"Born This Way," the groundbreaking docuseries from A&E, is returning for a second season on July 26th and promises to once again bring humor, heart, and honesty to television.
Currently nominated for three Emmy awards, the heartwarming reality show offers an in-depth look at the lives of seven young men and the women who are born with Down syndrome as well as their friends and families.
"Throughout the series, they pursue their passions and lifelong dreams, explore friendships, romantic relationships and work, all while defying society's expectations," reads the network's description of the show.
This season, "Born This Way" will continue to break down the stigma associated with disability as the young adults continue to grow in their personal independence and relationships, all while living life as "....God made us to be."
One of the stars of the program is Sean McElwee, whose mother, Sandra, works as an advocate for unborn babies with Down syndrome and created one of the first websites for parents with a prenatal diagnosis.
In an exclusive interview with The Gospel Herald, Sandra opened up about faith, her experience as a mother of a special needs child, and why she's passionate about the inclusion and acceptance for all people with Down syndrome.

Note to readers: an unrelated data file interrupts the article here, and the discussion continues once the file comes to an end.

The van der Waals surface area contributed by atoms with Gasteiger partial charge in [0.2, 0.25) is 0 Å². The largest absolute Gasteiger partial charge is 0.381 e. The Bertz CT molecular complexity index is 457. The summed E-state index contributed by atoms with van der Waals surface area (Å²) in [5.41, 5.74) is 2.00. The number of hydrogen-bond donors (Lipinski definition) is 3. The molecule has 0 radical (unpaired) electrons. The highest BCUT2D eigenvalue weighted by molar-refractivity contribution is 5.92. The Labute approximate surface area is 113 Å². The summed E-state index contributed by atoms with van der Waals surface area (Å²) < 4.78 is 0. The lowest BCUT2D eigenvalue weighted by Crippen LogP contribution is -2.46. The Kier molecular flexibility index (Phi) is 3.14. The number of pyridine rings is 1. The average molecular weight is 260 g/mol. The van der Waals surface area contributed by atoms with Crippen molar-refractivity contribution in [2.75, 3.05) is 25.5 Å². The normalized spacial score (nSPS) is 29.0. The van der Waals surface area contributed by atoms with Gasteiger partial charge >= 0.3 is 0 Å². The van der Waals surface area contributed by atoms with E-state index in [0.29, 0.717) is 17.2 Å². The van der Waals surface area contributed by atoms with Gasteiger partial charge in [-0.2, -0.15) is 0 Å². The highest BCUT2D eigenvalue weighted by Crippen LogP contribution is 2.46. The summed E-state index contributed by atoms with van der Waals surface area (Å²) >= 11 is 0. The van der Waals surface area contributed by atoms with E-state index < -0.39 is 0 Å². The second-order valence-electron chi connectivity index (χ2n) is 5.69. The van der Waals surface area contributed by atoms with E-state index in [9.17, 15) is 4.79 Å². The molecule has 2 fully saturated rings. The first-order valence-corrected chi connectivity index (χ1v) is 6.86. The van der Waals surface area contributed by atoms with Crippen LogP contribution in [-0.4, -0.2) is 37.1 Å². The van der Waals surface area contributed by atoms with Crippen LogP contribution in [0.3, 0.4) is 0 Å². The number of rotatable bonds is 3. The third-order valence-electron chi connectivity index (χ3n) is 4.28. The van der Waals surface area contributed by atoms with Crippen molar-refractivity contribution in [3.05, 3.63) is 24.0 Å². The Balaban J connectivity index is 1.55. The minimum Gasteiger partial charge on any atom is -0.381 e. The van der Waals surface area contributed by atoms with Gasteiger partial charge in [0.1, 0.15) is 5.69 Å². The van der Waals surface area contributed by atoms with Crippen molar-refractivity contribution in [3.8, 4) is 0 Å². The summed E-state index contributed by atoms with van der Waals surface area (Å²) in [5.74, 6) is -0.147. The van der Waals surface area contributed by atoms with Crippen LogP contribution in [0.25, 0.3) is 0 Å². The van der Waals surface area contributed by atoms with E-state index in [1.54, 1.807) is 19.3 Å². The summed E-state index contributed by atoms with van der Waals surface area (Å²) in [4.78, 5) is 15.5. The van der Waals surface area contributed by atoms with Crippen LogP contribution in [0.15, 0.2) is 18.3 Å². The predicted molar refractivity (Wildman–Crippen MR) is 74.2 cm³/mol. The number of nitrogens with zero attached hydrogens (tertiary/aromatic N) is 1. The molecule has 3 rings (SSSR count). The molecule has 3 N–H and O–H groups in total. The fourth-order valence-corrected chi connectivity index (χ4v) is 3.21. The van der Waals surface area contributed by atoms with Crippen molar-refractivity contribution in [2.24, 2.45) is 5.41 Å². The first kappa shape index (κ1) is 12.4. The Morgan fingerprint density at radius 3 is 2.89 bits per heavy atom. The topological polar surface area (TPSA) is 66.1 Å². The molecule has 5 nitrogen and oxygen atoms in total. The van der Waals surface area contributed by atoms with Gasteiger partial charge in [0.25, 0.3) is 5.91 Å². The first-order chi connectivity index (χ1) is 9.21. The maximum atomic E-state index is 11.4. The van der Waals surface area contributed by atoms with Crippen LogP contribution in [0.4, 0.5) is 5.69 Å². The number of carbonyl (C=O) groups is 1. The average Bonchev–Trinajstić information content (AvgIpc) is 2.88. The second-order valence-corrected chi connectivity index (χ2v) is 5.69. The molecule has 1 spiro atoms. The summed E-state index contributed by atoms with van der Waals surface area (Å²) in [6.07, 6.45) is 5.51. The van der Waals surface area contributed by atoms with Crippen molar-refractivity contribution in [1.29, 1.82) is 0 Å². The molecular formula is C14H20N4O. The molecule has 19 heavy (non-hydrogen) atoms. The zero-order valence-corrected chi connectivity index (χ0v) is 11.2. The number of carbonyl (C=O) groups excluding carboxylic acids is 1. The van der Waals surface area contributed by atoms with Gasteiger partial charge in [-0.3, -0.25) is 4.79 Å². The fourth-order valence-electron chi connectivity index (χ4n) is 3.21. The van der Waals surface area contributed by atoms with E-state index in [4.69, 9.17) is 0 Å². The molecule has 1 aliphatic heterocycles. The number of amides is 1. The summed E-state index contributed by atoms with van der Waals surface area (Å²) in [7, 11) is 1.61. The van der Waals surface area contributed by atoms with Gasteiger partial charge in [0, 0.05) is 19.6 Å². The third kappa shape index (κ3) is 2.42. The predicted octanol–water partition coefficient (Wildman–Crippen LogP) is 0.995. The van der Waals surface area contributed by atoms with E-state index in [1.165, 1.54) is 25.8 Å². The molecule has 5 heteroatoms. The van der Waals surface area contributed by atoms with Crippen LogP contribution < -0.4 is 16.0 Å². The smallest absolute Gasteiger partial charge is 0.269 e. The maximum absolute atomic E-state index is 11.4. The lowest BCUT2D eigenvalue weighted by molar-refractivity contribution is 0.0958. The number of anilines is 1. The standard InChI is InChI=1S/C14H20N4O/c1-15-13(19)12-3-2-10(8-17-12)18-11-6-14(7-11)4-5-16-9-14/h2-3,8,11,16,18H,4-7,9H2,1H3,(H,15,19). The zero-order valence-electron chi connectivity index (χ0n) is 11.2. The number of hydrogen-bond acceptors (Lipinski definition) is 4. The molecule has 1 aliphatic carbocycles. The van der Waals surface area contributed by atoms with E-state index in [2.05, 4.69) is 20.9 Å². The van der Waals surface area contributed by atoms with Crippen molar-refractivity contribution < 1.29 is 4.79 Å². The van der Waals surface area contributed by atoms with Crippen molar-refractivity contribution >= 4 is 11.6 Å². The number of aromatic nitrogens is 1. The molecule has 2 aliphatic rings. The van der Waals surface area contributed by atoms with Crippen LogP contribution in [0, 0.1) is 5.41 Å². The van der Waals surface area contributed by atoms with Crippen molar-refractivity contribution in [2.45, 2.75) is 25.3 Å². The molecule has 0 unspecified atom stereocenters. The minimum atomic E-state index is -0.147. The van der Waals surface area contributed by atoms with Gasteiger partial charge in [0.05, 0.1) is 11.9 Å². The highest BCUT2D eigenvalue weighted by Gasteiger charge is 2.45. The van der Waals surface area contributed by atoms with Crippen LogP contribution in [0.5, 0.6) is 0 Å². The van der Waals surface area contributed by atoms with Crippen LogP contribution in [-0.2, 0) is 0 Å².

GH: In what ways has Sean blessed and brought joy into your life?
SM: He's our only child, and any child brings joy into your life, I believe. He's just a really, funny fun person and has a big faith and truly believes everything he dreams is going to come true and prays about it on a regular basis, and it usually does - it blows us away all the time.
GH: Can you tell us some of the challenges that Sean has had to face in his quest for independence and love?
SM: Sean has faced challenges when it comes to opportunities for jobs and things like that. He interviewed for a full year before he landed a job. Of course, with romance, (laughs) he just wants a girlfriend whose parents will actually let them have a boyfriend. He's had a couple of girlfriends he was really in love with, and their parents didn't ever believe that their child would move out and live independently and couldn't imagine their daughters getting married, and actually made them break up. So, that's one his biggest challenges, is finding someone else whose parents encourage independence in their lives, too.
GH: How has Sean's faith helped him through some of these challenges?
SM: Just knowing that God has a bigger picture and that if things don't work out with each situation, person or job, God has a bigger plan, and He will always come through with a bigger plan, bigger than any of could imagine. With Sean, I've seen that happen over and over again.
GH: How has Sean's faith affected or grown your own faith?